Rebecca Zisser / Axios

When new Uber CEO Dara Khosrowshahi last week told the troops not to expect an IPO until at least 18 months from now, it sparked an interesting question: Should Lyft accelerate its own IPO plans, in order to gain a first-mover advantage?

  • The argument here seems to be one of creative destruction. A publicly-traded Lyft could effectively reset Uber's private valuation, thus causing cap table chaos, more board disputes, unhappy employees, etc.
  • Even if it doesn't raise again privately, the public comp could delay Uber's own IPO (i.e., make it wait to grow into its private valuation).
  • Plus, Lyft wouldn't have to go public in the shadow of Uber's much larger numbers (at least not fully-audited ones).

A partial comp on that latter point might be Box going out before Dropbox (hey Drew, we're still waiting!). Had the larger Dropbox gone out first and then traded poorly, then it might have made it harder for Box to price. Box going early also let it better dictate its own narrative.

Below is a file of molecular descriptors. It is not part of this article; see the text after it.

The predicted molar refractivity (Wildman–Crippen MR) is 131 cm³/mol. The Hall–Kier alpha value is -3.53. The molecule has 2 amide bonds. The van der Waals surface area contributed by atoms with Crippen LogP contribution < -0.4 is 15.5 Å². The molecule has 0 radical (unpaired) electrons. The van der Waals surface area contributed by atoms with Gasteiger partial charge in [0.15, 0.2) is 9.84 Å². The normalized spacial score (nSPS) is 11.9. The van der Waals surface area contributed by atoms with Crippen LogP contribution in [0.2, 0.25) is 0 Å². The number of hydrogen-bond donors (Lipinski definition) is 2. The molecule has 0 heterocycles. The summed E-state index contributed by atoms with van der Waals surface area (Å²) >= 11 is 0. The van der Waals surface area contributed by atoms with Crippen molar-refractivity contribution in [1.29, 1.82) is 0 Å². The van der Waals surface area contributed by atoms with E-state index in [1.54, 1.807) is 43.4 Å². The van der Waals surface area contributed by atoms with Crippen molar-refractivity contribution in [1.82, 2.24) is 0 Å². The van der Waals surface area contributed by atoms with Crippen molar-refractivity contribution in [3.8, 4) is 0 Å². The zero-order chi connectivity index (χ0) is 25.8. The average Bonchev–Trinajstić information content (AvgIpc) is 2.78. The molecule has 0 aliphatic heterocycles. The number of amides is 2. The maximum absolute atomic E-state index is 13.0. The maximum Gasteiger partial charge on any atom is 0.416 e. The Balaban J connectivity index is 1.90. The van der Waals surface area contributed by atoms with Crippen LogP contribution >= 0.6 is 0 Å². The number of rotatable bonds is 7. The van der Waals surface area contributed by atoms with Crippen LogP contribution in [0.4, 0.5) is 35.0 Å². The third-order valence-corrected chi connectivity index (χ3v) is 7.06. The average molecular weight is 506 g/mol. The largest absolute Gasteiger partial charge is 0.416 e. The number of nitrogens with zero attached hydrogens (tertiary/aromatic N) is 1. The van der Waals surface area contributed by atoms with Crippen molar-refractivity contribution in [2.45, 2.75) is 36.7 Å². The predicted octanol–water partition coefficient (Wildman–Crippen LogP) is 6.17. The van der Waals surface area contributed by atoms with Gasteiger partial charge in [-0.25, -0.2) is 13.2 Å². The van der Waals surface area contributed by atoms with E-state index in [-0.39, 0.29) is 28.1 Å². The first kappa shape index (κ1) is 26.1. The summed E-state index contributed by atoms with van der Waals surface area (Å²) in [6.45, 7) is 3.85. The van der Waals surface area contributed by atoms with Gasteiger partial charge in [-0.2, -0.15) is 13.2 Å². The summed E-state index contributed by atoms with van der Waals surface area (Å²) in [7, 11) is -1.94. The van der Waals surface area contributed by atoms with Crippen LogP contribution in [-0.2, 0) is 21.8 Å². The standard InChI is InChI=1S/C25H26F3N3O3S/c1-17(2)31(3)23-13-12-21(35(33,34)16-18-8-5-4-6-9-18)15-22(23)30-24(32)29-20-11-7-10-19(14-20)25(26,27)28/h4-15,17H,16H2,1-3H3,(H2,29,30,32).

But... None of this is terribly compelling. Not even to folks close to Box and Dropbox, who I asked about the Lyft/Uber situation. They all feel that, once both companies are eventually public, the "who went first" issue becomes largely meaningless.

Note that this is pure game theory. A Lyft source tells me: "I'm not sure their plans should influence ours — it's not the way we're thinking about it for sure."

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